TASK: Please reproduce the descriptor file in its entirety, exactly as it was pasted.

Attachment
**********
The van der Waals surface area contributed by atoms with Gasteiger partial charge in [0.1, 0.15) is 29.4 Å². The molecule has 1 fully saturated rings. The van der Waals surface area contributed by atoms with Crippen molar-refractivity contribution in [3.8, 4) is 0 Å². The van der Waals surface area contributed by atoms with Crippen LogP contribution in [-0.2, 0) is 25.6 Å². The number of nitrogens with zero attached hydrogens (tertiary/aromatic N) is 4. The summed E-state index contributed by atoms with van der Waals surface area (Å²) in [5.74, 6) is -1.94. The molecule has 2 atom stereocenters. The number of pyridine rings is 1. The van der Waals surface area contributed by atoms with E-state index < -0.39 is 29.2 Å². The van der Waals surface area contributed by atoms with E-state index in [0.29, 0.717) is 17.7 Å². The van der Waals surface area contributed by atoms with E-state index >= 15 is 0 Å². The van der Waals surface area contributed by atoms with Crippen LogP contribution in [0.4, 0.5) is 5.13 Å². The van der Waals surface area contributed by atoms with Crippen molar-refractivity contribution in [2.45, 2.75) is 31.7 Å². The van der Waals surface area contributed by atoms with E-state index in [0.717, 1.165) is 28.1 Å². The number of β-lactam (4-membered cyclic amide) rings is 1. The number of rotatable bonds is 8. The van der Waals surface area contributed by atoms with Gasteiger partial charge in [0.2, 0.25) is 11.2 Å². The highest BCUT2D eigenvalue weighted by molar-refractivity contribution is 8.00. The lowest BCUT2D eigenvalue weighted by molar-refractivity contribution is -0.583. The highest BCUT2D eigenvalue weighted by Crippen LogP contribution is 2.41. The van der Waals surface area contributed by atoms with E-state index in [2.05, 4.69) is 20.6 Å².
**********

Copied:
The van der Waals surface area contributed by atoms with Gasteiger partial charge in [0.1, 0.15) is 29.4 Å². The molecule has 1 fully saturated rings. The van der Waals surface area contributed by atoms with Crippen molar-refractivity contribution in [3.8, 4) is 0 Å². The van der Waals surface area contributed by atoms with Crippen LogP contribution in [-0.2, 0) is 25.6 Å². The number of nitrogens with zero attached hydrogens (tertiary/aromatic N) is 4. The summed E-state index contributed by atoms with van der Waals surface area (Å²) in [5.74, 6) is -1.94. The molecule has 2 atom stereocenters. The number of pyridine rings is 1. The van der Waals surface area contributed by atoms with E-state index < -0.39 is 29.2 Å². The van der Waals surface area contributed by atoms with E-state index in [0.29, 0.717) is 17.7 Å². The van der Waals surface area contributed by atoms with E-state index >= 15 is 0 Å². The van der Waals surface area contributed by atoms with Crippen LogP contribution in [0.4, 0.5) is 5.13 Å². The van der Waals surface area contributed by atoms with Crippen molar-refractivity contribution in [2.45, 2.75) is 31.7 Å². The van der Waals surface area contributed by atoms with E-state index in [0.717, 1.165) is 28.1 Å². The number of β-lactam (4-membered cyclic amide) rings is 1. The number of rotatable bonds is 8. The van der Waals surface area contributed by atoms with Gasteiger partial charge in [0.2, 0.25) is 11.2 Å². The highest BCUT2D eigenvalue weighted by molar-refractivity contribution is 8.00. The lowest BCUT2D eigenvalue weighted by molar-refractivity contribution is -0.583. The highest BCUT2D eigenvalue weighted by Crippen LogP contribution is 2.41. The van der Waals surface area contributed by atoms with E-state index in [2.05, 4.69) is 20.6 Å².